SIEM REAP, Cambodia — Secretary of State Hillary Rodham Clinton declared Myanmar open to American investment Friday, introducing the reformist president to leaders of some of the biggest US corporations and prodding him to do more to expand democracy in his long-reclusive country.
Following the Obama administration’s recent loosening of sanctions against Myanmar, Clinton met President Thein Sein for an hour in the Cambodian city of Siem Reap, praising him for several prodemocracy reforms.
Clinton and Thein Sein shared a warm greeting in a hotel courtyard, their national flags and tropical foliage behind them.
The two seemed much more personally engaged than when they met last year, when Clinton became the first US secretary of state in half-a-century to visit Myanmar. The city hosts the famous centuries-old temples of Angkor, recalling an earlier age of regional glory.
‘‘I brought a very prestigious business delegation to see you. I wanted them all to hear from you tonight about your plans for the future,’’ Clinton told Thein Sein, and she also asked after his family.
They then met the largest delegation of American businesses to Southeast Asia, including Coca Cola, Ford Motor Co., General Electric, General Motors, Goldman Sachs, and Google.
Clinton called this week a ‘‘milestone’’ in US-Myanmar relations as the Obama administration lifted restrictions on investments in the country. She said US officials were taking 70 company representatives to Myanmar this weekend to speak with officials and explore opportunities.
‘‘We’re excited by what lies ahead and we’re very supportive of President Thein Sein’s economic and political reforms,’’ she said.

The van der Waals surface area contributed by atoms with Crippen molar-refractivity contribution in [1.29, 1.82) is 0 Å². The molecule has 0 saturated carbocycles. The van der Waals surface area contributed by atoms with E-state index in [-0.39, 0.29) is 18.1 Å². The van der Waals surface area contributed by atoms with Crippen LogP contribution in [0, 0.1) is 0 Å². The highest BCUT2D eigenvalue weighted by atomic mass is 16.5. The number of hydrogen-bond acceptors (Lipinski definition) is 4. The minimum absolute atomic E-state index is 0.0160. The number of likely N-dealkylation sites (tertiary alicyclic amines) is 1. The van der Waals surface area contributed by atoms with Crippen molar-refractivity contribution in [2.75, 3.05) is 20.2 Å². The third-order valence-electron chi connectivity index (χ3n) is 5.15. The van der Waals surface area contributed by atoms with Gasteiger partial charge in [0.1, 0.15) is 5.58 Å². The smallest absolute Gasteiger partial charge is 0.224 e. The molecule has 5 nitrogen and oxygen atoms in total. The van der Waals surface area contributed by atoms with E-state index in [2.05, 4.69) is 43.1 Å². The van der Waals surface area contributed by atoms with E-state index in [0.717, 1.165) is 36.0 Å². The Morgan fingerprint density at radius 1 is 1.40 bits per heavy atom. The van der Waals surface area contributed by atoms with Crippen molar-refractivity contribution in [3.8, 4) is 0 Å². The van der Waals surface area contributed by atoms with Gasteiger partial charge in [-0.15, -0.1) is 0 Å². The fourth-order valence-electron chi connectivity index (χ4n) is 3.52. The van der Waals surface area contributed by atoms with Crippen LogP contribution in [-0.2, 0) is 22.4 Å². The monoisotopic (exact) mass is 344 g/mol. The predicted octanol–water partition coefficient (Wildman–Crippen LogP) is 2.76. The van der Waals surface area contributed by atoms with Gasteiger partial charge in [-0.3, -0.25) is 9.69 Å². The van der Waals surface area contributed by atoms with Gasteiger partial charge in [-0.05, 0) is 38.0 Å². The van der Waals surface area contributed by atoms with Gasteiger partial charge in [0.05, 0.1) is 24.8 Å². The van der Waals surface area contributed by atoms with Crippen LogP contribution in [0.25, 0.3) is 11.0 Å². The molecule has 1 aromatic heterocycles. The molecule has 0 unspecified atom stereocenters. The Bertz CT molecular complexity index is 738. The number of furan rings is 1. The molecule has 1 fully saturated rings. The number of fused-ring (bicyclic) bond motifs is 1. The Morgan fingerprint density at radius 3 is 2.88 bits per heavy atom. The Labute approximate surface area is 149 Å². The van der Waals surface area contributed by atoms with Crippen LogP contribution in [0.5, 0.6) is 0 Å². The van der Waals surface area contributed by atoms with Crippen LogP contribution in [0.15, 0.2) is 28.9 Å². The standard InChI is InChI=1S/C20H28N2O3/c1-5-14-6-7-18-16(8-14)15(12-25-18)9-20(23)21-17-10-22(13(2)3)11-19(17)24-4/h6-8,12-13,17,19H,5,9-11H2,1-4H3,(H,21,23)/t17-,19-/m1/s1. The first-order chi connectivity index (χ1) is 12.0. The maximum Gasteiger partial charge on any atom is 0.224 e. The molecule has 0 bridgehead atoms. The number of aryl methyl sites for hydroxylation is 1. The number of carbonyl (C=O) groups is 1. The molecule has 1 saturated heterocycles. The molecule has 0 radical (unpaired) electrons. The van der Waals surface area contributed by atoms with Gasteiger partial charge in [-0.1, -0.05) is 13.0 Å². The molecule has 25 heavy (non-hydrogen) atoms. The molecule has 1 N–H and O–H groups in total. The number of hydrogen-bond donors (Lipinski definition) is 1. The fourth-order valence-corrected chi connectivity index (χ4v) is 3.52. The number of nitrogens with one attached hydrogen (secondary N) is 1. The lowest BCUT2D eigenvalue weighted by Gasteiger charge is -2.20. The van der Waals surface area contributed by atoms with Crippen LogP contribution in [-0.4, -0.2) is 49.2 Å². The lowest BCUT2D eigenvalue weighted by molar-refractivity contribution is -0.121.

The high-profile meetings reflected the sharp progress the country, also known as Burma, has made after years in the international wilderness.
Western economic and political sanctions had been imposed on Myanmar’s previous military regime for its repressive and undemocratic policies. Thein Sein, who took power last year after a general election, has instituted liberalizing reforms in an effort to ease the sanctions and attract foreign aid and investment.
Thein Sein’s government has enlisted Nobel laureate Aung San Suu Kyi in its political reconciliation efforts, welcoming her party into Parliament after more than two decades of hostility that included 15 years for the dissident under house arrest.
‘‘We want to help you keep going. We’re very committed,’’ Clinton told Thein Sein ahead of their bilateral meeting.
‘‘I am very pleased to see our bilateral relationship improving dramatically . . . We are pleased that President Obama eased the sanctions,’’ said the Myanmar leader.
In their talk, Thein Sein told Clinton he would manage his country’s expected new wealth responsibly, sharing it among its people, said a US official who was present at their meeting and who spoke on condition of anonymity because of its private nature.
Although the spotlight was on business, Clinton also pressed Thein Sein on human rights issues, said the official, specifically raising the fate of a Muslim ethnic group in western Myanmar.
The Rohingyas have been the target of discrimination, and tensions with Rakhine Buddhists last month exploded into violence that left at least 78 people dead and tens of thousands homeless.
Clinton stressed that the United States considers the Rohingya ‘‘internally displaced persons.’’ Thein Sein this past week had proposed that the UN High Commissioner for Refugees resettle the Rohingya in a third country or take responsibility for them, a suggestion rejected by the United Nations as unsuitable.
Thein Sein’s response to Clinton on the issue was to describe the situation as ‘‘very dangerous,’’ said the official.